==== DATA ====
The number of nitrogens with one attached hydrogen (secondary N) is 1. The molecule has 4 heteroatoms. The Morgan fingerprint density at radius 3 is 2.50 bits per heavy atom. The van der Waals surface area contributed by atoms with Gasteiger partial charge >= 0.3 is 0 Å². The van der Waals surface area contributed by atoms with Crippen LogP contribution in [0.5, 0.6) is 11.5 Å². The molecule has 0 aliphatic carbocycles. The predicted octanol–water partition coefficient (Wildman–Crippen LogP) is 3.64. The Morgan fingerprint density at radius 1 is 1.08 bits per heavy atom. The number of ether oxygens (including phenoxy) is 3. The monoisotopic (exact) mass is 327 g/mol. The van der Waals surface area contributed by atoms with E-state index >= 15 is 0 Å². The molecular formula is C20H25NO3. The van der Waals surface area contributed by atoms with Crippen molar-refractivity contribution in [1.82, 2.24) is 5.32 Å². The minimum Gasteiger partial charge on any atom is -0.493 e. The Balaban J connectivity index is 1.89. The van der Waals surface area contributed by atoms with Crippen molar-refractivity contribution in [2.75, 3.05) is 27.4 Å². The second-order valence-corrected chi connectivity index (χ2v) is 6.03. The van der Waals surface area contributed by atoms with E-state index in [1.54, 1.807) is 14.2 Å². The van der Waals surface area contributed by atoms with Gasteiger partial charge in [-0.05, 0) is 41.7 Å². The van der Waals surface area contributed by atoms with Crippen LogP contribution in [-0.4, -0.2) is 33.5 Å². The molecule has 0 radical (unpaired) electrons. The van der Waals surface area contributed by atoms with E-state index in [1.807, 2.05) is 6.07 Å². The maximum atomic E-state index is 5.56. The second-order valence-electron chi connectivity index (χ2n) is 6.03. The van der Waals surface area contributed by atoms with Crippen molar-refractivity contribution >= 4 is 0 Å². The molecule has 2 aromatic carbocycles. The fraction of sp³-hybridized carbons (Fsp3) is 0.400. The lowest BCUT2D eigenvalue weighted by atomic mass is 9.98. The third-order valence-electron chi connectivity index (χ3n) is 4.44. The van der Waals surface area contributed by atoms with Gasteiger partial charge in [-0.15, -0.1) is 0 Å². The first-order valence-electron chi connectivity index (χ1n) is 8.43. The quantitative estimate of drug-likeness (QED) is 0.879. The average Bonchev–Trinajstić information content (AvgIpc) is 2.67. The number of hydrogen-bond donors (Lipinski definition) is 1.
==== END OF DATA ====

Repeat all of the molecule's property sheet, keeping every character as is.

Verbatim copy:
The number of nitrogens with one attached hydrogen (secondary N) is 1. The molecule has 4 heteroatoms. The Morgan fingerprint density at radius 3 is 2.50 bits per heavy atom. The van der Waals surface area contributed by atoms with Gasteiger partial charge >= 0.3 is 0 Å². The van der Waals surface area contributed by atoms with Crippen LogP contribution in [0.5, 0.6) is 11.5 Å². The molecule has 0 aliphatic carbocycles. The predicted octanol–water partition coefficient (Wildman–Crippen LogP) is 3.64. The Morgan fingerprint density at radius 1 is 1.08 bits per heavy atom. The number of ether oxygens (including phenoxy) is 3. The monoisotopic (exact) mass is 327 g/mol. The van der Waals surface area contributed by atoms with E-state index >= 15 is 0 Å². The molecular formula is C20H25NO3. The van der Waals surface area contributed by atoms with Crippen molar-refractivity contribution in [1.82, 2.24) is 5.32 Å². The minimum Gasteiger partial charge on any atom is -0.493 e. The Balaban J connectivity index is 1.89. The van der Waals surface area contributed by atoms with Crippen molar-refractivity contribution in [2.75, 3.05) is 27.4 Å². The second-order valence-corrected chi connectivity index (χ2v) is 6.03. The van der Waals surface area contributed by atoms with E-state index in [1.54, 1.807) is 14.2 Å². The van der Waals surface area contributed by atoms with Gasteiger partial charge in [-0.05, 0) is 41.7 Å². The van der Waals surface area contributed by atoms with Crippen LogP contribution in [-0.4, -0.2) is 33.5 Å². The molecule has 0 radical (unpaired) electrons. The van der Waals surface area contributed by atoms with E-state index in [1.807, 2.05) is 6.07 Å². The maximum atomic E-state index is 5.56. The second-order valence-electron chi connectivity index (χ2n) is 6.03. The van der Waals surface area contributed by atoms with Crippen molar-refractivity contribution >= 4 is 0 Å². The molecule has 2 aromatic carbocycles. The fraction of sp³-hybridized carbons (Fsp3) is 0.400. The lowest BCUT2D eigenvalue weighted by atomic mass is 9.98. The third-order valence-electron chi connectivity index (χ3n) is 4.44. The van der Waals surface area contributed by atoms with Gasteiger partial charge in [-0.15, -0.1) is 0 Å². The first-order valence-electron chi connectivity index (χ1n) is 8.43. The quantitative estimate of drug-likeness (QED) is 0.879. The average Bonchev–Trinajstić information content (AvgIpc) is 2.67. The number of hydrogen-bond donors (Lipinski definition) is 1.